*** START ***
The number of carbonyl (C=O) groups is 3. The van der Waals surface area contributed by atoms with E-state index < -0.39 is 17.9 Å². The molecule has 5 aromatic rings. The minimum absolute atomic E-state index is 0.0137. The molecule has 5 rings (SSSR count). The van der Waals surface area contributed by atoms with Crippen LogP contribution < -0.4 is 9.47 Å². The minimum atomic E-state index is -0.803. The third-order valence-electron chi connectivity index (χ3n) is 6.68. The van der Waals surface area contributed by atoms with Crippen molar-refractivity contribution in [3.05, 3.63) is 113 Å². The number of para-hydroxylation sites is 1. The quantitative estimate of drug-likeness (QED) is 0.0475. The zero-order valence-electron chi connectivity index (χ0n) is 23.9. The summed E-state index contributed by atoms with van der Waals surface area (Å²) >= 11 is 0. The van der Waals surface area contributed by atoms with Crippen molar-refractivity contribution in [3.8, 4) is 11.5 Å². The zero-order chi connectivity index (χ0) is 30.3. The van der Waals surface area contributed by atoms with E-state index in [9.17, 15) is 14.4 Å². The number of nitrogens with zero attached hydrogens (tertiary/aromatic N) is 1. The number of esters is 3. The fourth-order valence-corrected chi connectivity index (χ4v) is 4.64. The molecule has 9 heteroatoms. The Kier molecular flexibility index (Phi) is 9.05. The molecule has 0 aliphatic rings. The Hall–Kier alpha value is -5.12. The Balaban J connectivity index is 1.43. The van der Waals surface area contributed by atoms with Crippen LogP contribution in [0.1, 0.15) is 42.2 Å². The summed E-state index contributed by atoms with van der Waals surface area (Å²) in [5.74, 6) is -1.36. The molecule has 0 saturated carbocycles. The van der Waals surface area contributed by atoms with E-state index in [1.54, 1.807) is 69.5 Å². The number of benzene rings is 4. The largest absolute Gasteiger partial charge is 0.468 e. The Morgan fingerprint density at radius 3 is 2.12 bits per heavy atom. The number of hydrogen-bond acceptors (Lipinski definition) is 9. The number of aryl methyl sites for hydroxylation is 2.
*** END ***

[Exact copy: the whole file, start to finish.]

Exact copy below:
The number of carbonyl (C=O) groups is 3. The van der Waals surface area contributed by atoms with E-state index < -0.39 is 17.9 Å². The molecule has 5 aromatic rings. The minimum absolute atomic E-state index is 0.0137. The molecule has 5 rings (SSSR count). The van der Waals surface area contributed by atoms with Crippen LogP contribution < -0.4 is 9.47 Å². The minimum atomic E-state index is -0.803. The third-order valence-electron chi connectivity index (χ3n) is 6.68. The van der Waals surface area contributed by atoms with Crippen molar-refractivity contribution in [3.05, 3.63) is 113 Å². The number of para-hydroxylation sites is 1. The quantitative estimate of drug-likeness (QED) is 0.0475. The zero-order valence-electron chi connectivity index (χ0n) is 23.9. The summed E-state index contributed by atoms with van der Waals surface area (Å²) >= 11 is 0. The van der Waals surface area contributed by atoms with Crippen molar-refractivity contribution in [3.8, 4) is 11.5 Å². The zero-order chi connectivity index (χ0) is 30.3. The van der Waals surface area contributed by atoms with E-state index in [9.17, 15) is 14.4 Å². The number of nitrogens with zero attached hydrogens (tertiary/aromatic N) is 1. The number of esters is 3. The fourth-order valence-corrected chi connectivity index (χ4v) is 4.64. The molecule has 9 heteroatoms. The Kier molecular flexibility index (Phi) is 9.05. The molecule has 0 aliphatic rings. The Hall–Kier alpha value is -5.12. The Balaban J connectivity index is 1.43. The van der Waals surface area contributed by atoms with Crippen LogP contribution in [0.1, 0.15) is 42.2 Å². The summed E-state index contributed by atoms with van der Waals surface area (Å²) in [5.74, 6) is -1.36. The molecule has 0 saturated carbocycles. The van der Waals surface area contributed by atoms with E-state index in [1.54, 1.807) is 69.5 Å². The number of benzene rings is 4. The largest absolute Gasteiger partial charge is 0.468 e. The Morgan fingerprint density at radius 3 is 2.12 bits per heavy atom. The number of hydrogen-bond acceptors (Lipinski definition) is 9. The number of aryl methyl sites for hydroxylation is 2.